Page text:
Wang makes extensive, effective use of non-verbal storytelling, with wordless double and multiple-page episodes. In these scenes, alternating close-ups with mid and long-distance views and juxtaposing panels of different sizes on the page effectively convey actions ranging from mere seconds to hours. For example, the stumble that Frances—wearing high heels—takes into veiled Sebastian, accidentally uncloaking his true identity, is told in this wordless way. Later, Sebastian’s despairing moments as well as his and Frances’ final, triumphant reunion also are conveyed in wordless scenes.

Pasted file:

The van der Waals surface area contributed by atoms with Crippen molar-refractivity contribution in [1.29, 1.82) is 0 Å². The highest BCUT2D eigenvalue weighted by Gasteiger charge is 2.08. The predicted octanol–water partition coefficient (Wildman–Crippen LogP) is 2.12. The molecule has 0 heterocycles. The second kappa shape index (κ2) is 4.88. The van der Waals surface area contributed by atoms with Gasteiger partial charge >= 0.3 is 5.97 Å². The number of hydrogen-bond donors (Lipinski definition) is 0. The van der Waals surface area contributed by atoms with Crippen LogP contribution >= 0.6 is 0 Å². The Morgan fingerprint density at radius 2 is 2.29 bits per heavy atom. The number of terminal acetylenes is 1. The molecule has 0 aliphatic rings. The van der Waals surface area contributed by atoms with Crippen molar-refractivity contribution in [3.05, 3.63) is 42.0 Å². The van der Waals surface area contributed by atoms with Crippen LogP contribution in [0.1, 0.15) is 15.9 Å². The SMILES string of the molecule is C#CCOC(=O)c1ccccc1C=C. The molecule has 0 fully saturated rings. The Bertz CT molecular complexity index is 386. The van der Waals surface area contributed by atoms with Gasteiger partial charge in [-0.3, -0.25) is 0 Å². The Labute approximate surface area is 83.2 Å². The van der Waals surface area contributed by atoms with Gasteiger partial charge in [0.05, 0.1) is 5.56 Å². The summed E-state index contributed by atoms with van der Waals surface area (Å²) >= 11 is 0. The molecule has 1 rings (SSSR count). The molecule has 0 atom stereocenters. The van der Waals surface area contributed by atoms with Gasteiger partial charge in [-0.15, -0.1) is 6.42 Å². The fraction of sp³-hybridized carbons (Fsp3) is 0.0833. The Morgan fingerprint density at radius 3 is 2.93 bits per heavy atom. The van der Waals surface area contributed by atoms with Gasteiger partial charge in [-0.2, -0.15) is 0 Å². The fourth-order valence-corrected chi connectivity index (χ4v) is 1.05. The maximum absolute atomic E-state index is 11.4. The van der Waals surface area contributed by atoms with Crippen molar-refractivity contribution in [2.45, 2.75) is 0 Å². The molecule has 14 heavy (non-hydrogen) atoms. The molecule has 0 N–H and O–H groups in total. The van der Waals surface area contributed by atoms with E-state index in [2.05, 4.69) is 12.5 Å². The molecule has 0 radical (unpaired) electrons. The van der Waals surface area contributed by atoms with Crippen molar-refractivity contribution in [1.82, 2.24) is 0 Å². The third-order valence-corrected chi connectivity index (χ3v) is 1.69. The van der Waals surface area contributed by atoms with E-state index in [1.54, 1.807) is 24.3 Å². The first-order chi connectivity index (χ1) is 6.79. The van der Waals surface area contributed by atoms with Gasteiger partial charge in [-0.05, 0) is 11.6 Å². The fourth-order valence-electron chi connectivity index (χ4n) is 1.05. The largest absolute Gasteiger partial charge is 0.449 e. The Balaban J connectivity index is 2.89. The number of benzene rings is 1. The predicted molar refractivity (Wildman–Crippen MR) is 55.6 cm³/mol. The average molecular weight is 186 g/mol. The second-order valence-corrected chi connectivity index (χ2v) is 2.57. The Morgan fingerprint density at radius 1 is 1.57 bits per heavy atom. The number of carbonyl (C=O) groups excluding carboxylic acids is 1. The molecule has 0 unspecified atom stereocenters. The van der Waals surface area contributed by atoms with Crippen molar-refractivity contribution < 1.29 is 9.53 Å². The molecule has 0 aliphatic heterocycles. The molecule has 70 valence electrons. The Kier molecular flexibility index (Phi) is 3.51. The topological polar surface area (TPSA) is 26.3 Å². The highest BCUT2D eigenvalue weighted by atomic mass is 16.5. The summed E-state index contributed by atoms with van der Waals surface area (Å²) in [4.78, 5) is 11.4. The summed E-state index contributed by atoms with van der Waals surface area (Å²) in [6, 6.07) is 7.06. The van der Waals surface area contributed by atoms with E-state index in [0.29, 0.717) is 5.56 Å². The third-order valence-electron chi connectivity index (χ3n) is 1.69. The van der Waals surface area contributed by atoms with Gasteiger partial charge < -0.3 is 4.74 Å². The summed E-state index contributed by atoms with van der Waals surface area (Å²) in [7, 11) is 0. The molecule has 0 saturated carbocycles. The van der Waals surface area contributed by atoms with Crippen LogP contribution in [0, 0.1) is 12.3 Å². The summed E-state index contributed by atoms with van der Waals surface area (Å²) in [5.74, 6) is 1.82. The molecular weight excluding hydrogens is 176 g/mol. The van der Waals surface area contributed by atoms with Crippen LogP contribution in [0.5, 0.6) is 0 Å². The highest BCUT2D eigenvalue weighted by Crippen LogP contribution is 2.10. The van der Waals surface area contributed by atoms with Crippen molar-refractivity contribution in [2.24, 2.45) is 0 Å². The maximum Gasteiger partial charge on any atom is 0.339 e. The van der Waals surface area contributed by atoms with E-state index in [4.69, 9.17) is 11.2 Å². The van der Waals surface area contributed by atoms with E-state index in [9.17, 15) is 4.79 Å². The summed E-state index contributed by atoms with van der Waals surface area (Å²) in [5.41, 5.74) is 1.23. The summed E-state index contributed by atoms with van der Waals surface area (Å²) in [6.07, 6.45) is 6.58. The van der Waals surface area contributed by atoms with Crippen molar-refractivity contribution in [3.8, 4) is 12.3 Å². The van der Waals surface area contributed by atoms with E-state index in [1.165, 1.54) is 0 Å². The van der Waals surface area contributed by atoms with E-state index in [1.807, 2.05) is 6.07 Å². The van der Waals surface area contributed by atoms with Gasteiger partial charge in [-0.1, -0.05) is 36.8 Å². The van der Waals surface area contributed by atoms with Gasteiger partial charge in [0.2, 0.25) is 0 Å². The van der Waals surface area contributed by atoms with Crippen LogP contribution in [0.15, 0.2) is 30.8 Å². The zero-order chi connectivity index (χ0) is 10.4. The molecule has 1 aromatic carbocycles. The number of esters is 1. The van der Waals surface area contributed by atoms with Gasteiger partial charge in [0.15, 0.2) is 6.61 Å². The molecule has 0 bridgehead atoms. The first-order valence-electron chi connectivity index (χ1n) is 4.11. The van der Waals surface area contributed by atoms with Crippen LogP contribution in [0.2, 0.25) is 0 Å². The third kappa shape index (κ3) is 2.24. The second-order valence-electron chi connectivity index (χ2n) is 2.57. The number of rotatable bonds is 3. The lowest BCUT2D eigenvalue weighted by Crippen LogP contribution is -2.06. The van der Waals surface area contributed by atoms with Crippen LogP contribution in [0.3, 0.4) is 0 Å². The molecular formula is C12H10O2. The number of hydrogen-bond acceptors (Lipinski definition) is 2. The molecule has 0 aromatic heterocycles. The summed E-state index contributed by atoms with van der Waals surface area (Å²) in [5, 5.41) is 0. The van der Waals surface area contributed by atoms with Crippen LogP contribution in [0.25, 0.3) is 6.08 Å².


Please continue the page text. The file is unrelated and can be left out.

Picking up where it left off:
Such wordless storytelling is also key in Wang’s most recent graphic novel, Stargazing (2019), colored by Lark Pien. This funny, touching story of middle-school friendship between two girls, the daughters of Chinese immigrants to America, is rooted in Wang’s personal experience. She herself felt the pressure to succeed that one set of parents imposes on their daughter Christine, while—like her other main character, Moon—Wang as a child also had a brain tumor discovered and successfully removed. But K-pop music was not as important to the author/illustrator as it is to the 13-year old characters in this ten chapter work! These tunes feature at home as well as in the many middle-school scenes in the book. Music wafts visually across pages in the form of air-borne banners displaying song notes and lyrics. Music is one link between the girls whose personalities are so different, one shy and the other outgoing. Stargazing was published after the 2019 Eisner awards were announced. These awards (as well as others given throughout the year) may help readers to spot such upcoming works by successful authors.